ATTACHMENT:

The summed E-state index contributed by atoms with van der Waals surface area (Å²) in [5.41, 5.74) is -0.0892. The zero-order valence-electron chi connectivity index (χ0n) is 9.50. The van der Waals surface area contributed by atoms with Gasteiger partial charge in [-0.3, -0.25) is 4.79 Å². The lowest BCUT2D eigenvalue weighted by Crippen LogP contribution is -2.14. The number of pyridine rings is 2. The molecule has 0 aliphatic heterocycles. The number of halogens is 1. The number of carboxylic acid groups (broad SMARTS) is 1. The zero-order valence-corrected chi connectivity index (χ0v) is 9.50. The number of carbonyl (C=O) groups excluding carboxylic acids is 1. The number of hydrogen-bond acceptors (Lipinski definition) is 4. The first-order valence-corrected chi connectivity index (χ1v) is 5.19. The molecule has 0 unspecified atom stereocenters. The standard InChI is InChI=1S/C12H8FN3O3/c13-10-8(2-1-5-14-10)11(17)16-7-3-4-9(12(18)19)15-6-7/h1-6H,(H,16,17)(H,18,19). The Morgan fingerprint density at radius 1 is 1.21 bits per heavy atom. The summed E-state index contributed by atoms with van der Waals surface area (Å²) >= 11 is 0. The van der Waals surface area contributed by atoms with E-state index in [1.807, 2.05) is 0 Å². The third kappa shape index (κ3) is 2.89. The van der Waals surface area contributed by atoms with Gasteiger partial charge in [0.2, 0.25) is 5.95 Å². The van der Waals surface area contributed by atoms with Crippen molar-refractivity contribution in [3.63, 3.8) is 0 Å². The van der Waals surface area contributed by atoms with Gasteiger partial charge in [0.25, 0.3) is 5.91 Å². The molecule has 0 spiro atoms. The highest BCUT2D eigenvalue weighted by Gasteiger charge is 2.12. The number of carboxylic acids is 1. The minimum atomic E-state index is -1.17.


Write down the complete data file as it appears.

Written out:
The summed E-state index contributed by atoms with van der Waals surface area (Å²) in [5.41, 5.74) is -0.0892. The zero-order valence-electron chi connectivity index (χ0n) is 9.50. The van der Waals surface area contributed by atoms with Gasteiger partial charge in [-0.3, -0.25) is 4.79 Å². The lowest BCUT2D eigenvalue weighted by Crippen LogP contribution is -2.14. The number of pyridine rings is 2. The molecule has 0 aliphatic heterocycles. The number of halogens is 1. The number of carboxylic acid groups (broad SMARTS) is 1. The zero-order valence-corrected chi connectivity index (χ0v) is 9.50. The number of carbonyl (C=O) groups excluding carboxylic acids is 1. The number of hydrogen-bond acceptors (Lipinski definition) is 4. The first-order valence-corrected chi connectivity index (χ1v) is 5.19. The molecule has 0 unspecified atom stereocenters. The standard InChI is InChI=1S/C12H8FN3O3/c13-10-8(2-1-5-14-10)11(17)16-7-3-4-9(12(18)19)15-6-7/h1-6H,(H,16,17)(H,18,19). The Morgan fingerprint density at radius 1 is 1.21 bits per heavy atom. The summed E-state index contributed by atoms with van der Waals surface area (Å²) >= 11 is 0. The van der Waals surface area contributed by atoms with E-state index in [1.807, 2.05) is 0 Å². The third kappa shape index (κ3) is 2.89. The van der Waals surface area contributed by atoms with Gasteiger partial charge in [0.2, 0.25) is 5.95 Å². The van der Waals surface area contributed by atoms with Crippen molar-refractivity contribution in [3.63, 3.8) is 0 Å². The van der Waals surface area contributed by atoms with Gasteiger partial charge in [0.25, 0.3) is 5.91 Å². The molecule has 0 spiro atoms. The highest BCUT2D eigenvalue weighted by Gasteiger charge is 2.12. The number of carboxylic acids is 1. The minimum atomic E-state index is -1.17.